Lawrence Krauss and Richard Dawkins on real uses for science fiction in physics and biology: “Does the soul go to heaven?”

Het Denkgelag
A Passion for Science and Reason
Antwerp, January 26 2015

Excerpts from their conversation below:

Krauss: That’s why I often use science fiction in teaching physics… it’s such a… storehouse of things that are wrong… and, uh, it’s great because you grow up thinking these things, and then you remember it. You’d never remember it if it’s just written on the blackboard.

Dawkins: Something like, em, the sort of ‘Brain-in-a-Vat’ thought experiments, where, you imagine something that’s not actually possible to do, but nevertheless…

…download every single bit of your brain — or indeed your body — into a different person, by some futuristic, science-fiction teleportation system. So, at some point in time, a twin of me is created, who is exactly the same in every atom, and presumably has the same memories, the same thoughts, the same desires as I have. Um, from, at the moment of his creation, we are the same person. But then, we start diverging. Because we are no longer in the same place, we go to different places… we then — that’s philosophically interesting. It’s paradoxical. It makes you think ‘what is the nature of personal identity?’

Artificial intelligence: if… artificial intelligence is not progressing quite as fast as some people thought it would. But, there will surely come a time when a computer program, behaving like a human, is so convincing… so convincingly passes the Turing Test, it can actually have philosophical arguments. It can actually feel fear and love and amusement, laughter. Appreciate paradoxes, all that sort of thing. And you actually can have a proper conversation like we’re having…

I think that would be terribly undermining, because (the next question would be) ‘has the computer got a soul? Does the soul go to heaven?’ You know — that kind of thing — the undermining of the, of the, alleged special nature of the human soul. In a way it’s already been undermined by, by Darwin. At what point in evolution does the soul arise? But somehow, that hasn’t hit home.

Question: Why do you (scientists) not write a program that illustrates how religion will evolve, and perhaps finally die?

Dawkins: It would be very nice to do something like that; I’m not quite sure, what that would look like. It sounds from your question, as though, you’ve got some plans of your own or something…

(Audience laughter.)

I’m not quite sure. I mean, I’d… if you were to… I thought you were going to ask, ‘what further progress could be made in that sort of direction’? And I would say then, that my programs were limited to the very, em, constrained ecology of a two-dimensional computer screen. And, uh, more modern programs actually have creatures moving around in a simulated three-dimensional space with a real, uh, simulated physics, where they don’t bump into objects, and they avoid each other and they, um, uh, have a kind of ‘reality’ in which they live and move and have their ‘being’ (as in, existence or simulated life).

Now, religion? I’m not sure what it would mean, to write a computer simulation of… of religion…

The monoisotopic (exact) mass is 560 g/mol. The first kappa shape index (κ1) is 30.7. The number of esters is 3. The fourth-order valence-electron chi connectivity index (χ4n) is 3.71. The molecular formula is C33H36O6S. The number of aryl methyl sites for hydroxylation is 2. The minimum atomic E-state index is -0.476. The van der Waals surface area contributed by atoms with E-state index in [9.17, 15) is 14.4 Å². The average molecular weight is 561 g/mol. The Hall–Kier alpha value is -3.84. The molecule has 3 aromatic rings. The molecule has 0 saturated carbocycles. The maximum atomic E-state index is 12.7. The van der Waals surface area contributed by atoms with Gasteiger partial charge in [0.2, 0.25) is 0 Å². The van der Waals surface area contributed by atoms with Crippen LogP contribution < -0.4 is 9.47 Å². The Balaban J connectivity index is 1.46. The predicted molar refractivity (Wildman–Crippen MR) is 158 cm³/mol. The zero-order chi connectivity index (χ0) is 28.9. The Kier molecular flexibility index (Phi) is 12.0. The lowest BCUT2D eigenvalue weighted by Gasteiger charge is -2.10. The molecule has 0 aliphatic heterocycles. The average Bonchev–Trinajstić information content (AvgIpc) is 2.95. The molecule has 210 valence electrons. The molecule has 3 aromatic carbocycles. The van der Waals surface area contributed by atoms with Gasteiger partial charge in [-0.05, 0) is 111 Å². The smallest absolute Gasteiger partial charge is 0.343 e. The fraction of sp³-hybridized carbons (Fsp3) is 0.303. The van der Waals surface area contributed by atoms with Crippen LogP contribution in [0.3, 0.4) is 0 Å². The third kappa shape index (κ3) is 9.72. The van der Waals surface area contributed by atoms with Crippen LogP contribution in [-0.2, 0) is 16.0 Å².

Krauss: I mean, as a scientist, I’d be extremely skeptical, of someone who claimed to do that, because religion is a very, complex, human notion. I mean, life — you can build a simple… you can only answer questions that you can answer, and we don’t even understand the nature of consciousness. And people are trying to understand the evolutionary biology of why religions evolved. But all of this is knowledge that’s just beginning, and it’s such a complex question, that you, I don’t think that you could… if anyone claimed to have a a computer program that could talk about the evolution of religion, I would be very skeptical, of it, at this point, because we don’t even understand, um, in a sense, what religion is, or why it exists, in a… fundamental evolutionary perspective.

It’s a very high-level concept (reaches up to emphasize), and we’re way down here (extends down as far as his arm can reach).

Dawkins: In one sense, I think we already have it in, em, computer viruses, which are, em, well, which are programs that spread through the silicosphere. By the mere fact that the code says ‘spread me’ in one way or another — ‘pass me on’, ‘copy me’, et cetera, and they could evolve. And I think that’s probably what religions are. I think that they are a sort of ‘computer virus’ which spreads because they contain within their own code the instructions for spreading: ‘believe in me and pass it on to your children’ and that’s a powerful piece of ‘computer virus’ code. ‘Believe in me and go out and spread the word as a missionary.’ ‘Believe in me and you’ll have everlasting life.’ These are all pieces of computer code that, when passed from brain to brain, have the capacity to, make sure they’re passed on again. And over the centuries, they’ve become pretty good at it. Not surprisingly, because they’ve had a lot of time to evolve and perfect the techniques. ‘If you leave this religion, you will be executed as an apostate.’ A fairly powerful piece of computer virus code, likely to get itself, if not passed on, likely to stick around once it has infected a brain. Difficult to cure, this particular disease, when it has a weapon like that at its disposal.

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